Semester of Graduation

Summer 2023


Master of Science (MS)


School of Plant, Environmental and Soil Sciences

Document Type




The leaf and root composition of different cultivars of ornamental sweetpotatoes (‘Blackie’, ‘Kakura’, ‘Manihi’, ‘Makatea’, ‘Tahiti’ and ‘Tatakoto’) were analyzed, and the impact of various factors on the levels of nutrients, vitamins, antioxidants, phenolic compounds, sugars, and organic acids in these sweetpotato cultivars were determined. The principal macronutrients found in sweetpotato foliage and roots were nitrogen (N), potassium (K), phosphorus (P), magnesium (Mg), calcium (Ca), and sulfur (S). Nitrogen was the most abundant macronutrient among all cultivars in sweetpotato foliage, whereas potassium was the most abundant macronutrient in sweetpotato roots. The principal micronutrients found in foliage and roots were iron (Fe), zinc (Zn), manganese (Mn), boron (B), and copper (Cu). Manganese was the most abundant micronutrient in the foliage, whereas iron was the most abundant micronutrient in the roots. Gallic acid, chlorogenic acid, caffeic acid, p-coumaric acid, and ferulic acid were the principal phenolic acids found in the in the foliage and roots. Rutin was also detected in the leaf tissue, but not in the roots. Unopened leaf tips exhibited the highest concentration of phenolics and antioxidant activity. Chlorogenic acid was the most abundant phenolic in fully opened young leaves, whereas caffeic acid was most abundant in unopened leaf tips. Chlorogenic acid was the most abundant phenolic acid in the roots. Low-temperature storage initially increased the total phenolic content, antioxidant activity, and individual phenolic acids in the leaves, but after 10 days, phenolic compound levels decreased and reached similar levels to those observed at harvest. However, the concentration of these compounds remained stable for one week when leaves were stored at ambient temperature. A significant increase in phenolic acids and antioxidants was observed in root tissue after 4 months of storage. On the other hand, storage decreased ascorbic acid content in both leaf tissues, with higher levels found in leaf tips than in young leaves. Baking significantly affected sugars and organic acids levels in sweetpotato roots. Baking increased glucose, fructose, and maltose levels, improving the overall flavor. Baking also enhanced malic and citric acid levels in the sweetpotato roots.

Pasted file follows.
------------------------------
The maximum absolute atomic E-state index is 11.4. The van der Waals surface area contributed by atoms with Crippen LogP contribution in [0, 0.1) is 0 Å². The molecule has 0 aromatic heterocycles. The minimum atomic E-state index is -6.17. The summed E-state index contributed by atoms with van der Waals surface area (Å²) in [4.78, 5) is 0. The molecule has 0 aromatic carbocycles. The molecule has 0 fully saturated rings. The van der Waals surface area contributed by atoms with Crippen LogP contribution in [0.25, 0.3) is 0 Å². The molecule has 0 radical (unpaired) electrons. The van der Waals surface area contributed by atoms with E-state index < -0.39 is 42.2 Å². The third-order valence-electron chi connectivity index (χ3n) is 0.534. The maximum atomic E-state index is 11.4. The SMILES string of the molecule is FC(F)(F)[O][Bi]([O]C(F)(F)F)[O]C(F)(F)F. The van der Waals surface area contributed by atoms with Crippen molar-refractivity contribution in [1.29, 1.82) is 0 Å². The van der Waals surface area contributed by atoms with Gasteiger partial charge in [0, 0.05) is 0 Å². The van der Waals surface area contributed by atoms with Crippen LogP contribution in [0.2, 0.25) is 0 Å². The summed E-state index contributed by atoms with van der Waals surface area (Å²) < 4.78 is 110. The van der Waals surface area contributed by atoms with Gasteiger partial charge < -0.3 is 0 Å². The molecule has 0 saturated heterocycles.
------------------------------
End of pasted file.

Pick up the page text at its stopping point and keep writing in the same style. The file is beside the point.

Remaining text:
Committee Chair

David H. Picha

Available for download on Saturday, July 11, 2026

Included in

Horticulture Commons